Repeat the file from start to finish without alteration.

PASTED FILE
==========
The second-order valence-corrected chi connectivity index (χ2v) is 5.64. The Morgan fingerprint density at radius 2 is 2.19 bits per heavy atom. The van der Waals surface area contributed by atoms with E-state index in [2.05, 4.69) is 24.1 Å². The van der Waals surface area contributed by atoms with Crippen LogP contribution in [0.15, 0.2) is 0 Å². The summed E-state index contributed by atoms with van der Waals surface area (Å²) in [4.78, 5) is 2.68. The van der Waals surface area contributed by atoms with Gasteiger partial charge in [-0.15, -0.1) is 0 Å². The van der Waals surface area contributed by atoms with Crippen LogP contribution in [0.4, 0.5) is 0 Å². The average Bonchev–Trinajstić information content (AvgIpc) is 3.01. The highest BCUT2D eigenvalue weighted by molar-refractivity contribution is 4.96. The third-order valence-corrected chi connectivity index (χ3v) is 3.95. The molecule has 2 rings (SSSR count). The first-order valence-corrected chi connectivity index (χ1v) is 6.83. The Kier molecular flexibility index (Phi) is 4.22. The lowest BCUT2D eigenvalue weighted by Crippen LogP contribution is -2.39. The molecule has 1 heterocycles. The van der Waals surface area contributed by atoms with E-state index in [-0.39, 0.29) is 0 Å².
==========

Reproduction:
The second-order valence-corrected chi connectivity index (χ2v) is 5.64. The Morgan fingerprint density at radius 2 is 2.19 bits per heavy atom. The van der Waals surface area contributed by atoms with E-state index in [2.05, 4.69) is 24.1 Å². The van der Waals surface area contributed by atoms with Crippen LogP contribution in [0.15, 0.2) is 0 Å². The summed E-state index contributed by atoms with van der Waals surface area (Å²) in [4.78, 5) is 2.68. The van der Waals surface area contributed by atoms with Gasteiger partial charge in [-0.15, -0.1) is 0 Å². The van der Waals surface area contributed by atoms with Crippen LogP contribution in [0.4, 0.5) is 0 Å². The average Bonchev–Trinajstić information content (AvgIpc) is 3.01. The highest BCUT2D eigenvalue weighted by molar-refractivity contribution is 4.96. The third-order valence-corrected chi connectivity index (χ3v) is 3.95. The molecule has 2 rings (SSSR count). The first-order valence-corrected chi connectivity index (χ1v) is 6.83. The Kier molecular flexibility index (Phi) is 4.22. The lowest BCUT2D eigenvalue weighted by Crippen LogP contribution is -2.39. The molecule has 1 heterocycles. The van der Waals surface area contributed by atoms with E-state index in [-0.39, 0.29) is 0 Å².